There is a brand new mobile architecture diagram provided and obviously this is drive by Microsoft’s focus on being a “services and devices” company. This is a pretty simple architecture that basically describes some things you need to think about if you are going to support mobile to your users and discusses some of the mobile capabilities. This can serve as a launch point for you to begin to dive deeper into how you will support mobile for your organization. The following are some high-level observations I had when reading this the first time:
Extranet – If you are not thinking extranet, you need to so you mobile users can access content when they are on a mobile device. They have some diagrams which will get your started thinking about it and additionally how you can use Unified Access Gateway (UAG) as a reverse proxy to help with that.
Mobile Device Management (MDM) – One interesting thing brought up in this diagram is how do you manage mobile devices? If you need something simple, you can leverage Exchange ActiveSync for remote device wipe, password enforcement, etc. If you are looking for application level MDM there are additional solutions out in the marketplace today that provide even more capabilities.
Application Architecture – The new SharePoint 2013 mobile architecture is introduced. They break it down basically into two logical layers: mobile and SharePoint. Some key points are:
- Automatic Mobile Browser Redirection – Is a new capability that can be used to optimize the mobile experience based on the connecting device. This Feature must be active on the site and will be activated by default on numerous site templates. First there is the Classic View which is used to provide backwards capability to mobile devices and will have a SharePoint 2010 mobile browser experience. Then there is the Contemporary View which is geared to support HTML5 browsers. The Contemporary View is several enhanced features for navigation of SharePoint sites. Additionally, Full Site View is available so the SharePoint site page can be viewed as if it were on a desktop browser or a tablet device.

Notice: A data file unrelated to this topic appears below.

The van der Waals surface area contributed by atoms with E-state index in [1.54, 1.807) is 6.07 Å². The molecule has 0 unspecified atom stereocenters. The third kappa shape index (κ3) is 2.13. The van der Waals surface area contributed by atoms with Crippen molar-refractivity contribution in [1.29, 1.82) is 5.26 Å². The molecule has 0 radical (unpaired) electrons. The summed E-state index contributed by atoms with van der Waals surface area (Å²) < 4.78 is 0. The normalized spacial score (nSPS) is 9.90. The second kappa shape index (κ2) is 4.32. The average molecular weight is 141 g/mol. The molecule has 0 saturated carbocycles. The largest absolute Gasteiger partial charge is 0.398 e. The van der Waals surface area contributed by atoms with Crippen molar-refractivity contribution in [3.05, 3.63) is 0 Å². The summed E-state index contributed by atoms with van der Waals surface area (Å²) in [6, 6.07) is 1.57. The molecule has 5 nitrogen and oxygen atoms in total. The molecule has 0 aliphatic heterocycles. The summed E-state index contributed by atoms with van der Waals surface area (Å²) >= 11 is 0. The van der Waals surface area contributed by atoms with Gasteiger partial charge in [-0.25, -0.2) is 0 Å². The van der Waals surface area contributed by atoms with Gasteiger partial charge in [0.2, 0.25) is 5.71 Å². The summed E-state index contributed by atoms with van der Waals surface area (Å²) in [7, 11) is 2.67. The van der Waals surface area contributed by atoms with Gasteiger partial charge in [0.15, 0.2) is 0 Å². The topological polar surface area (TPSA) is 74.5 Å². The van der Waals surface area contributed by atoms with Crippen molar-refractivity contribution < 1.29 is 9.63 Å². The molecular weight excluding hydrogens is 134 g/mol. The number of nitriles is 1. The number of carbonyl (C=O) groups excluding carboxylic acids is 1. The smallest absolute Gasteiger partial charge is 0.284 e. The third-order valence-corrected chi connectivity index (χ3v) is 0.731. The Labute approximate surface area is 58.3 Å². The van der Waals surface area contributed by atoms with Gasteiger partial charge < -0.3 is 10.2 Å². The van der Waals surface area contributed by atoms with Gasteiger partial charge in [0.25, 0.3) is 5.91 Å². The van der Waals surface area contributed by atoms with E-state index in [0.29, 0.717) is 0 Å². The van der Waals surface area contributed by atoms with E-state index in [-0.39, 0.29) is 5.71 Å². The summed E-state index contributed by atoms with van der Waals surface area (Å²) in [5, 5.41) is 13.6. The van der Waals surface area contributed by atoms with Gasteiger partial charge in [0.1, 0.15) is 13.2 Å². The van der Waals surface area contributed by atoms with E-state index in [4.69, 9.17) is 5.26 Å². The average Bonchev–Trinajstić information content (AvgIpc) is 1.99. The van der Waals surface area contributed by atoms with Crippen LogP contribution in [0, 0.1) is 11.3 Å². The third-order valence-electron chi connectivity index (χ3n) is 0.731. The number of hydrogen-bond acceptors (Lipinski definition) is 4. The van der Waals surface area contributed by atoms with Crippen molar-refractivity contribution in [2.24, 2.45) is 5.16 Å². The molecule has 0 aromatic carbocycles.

- Office Hub for Windows Phone – Is an application for Windows phone devices that provides enhanced capabilities to access SharePoint content from multiple places in one spot. It also leverages mobile Office.
- Location – There is a new geo-location field type that is available in a SharePoint List. This can make a list location aware to capture latitude and longitude which can be used with map applications. For instance, if a user enters in data on their mobile device, it will capture where it was done from and then can be displayed on a map. Here is some more information about this - http://technet.microsoft.com/en-us/library/fp161355(v=office.15).aspx
- Push Notifications – There is a new capability to allow notifications to be sent from a SharePoint site to registered applications running on a mobile device. The nice thing about this is that Windows Phone Apps can receive notifications without having to poll. Here is some additional reading on the topic - http://msdn.microsoft.com/en-us/library/jj163784(v=office.15).aspx
- Device Channels – This is a really important new capability as device channels allow you to deliver a publishing site geared specifically to support different types of remote devices. Basically the site can mapped to multiple master pages and style sheets and even control what content you want to make available to specific devices. Here is an overview on the new device channels - http://technet.microsoft.com/en-us/library/fp161351(v=office.15).aspx
- Office Web Apps – As mentioned earlier in this posting, Office Web Apps is now a separate standalone server which does not run inside of the SharePoint boundary. Office Web Apps has been improved a lot to support mobile devices. There are Word, Excel and PowerPoint Mobile Viewers.
SharePoint 2013 Upgrade Process Diagrams
There are two upgrade diagrams that have been provided. Here are some high points I walked away with:
- Must be on SharePoint 2010 – To upgrade, you must be on SharePoint 2010 technologies. This means if you are on SharePoint 2003, 2007 or 2010, you will need to upgrade to the appropriate version to get to SharePoint 2013. There are Microsoft migration partners that have solutions to assist with this. I saw many times, this is the big value proposition for using SharePoint Online as this is handled for customers.
- Database Attach Upgrade – Is the only supported method for upgrading. There is no more “in-place” upgrade option. Frankly that is fine because most customers always went down a database-attach upgrade.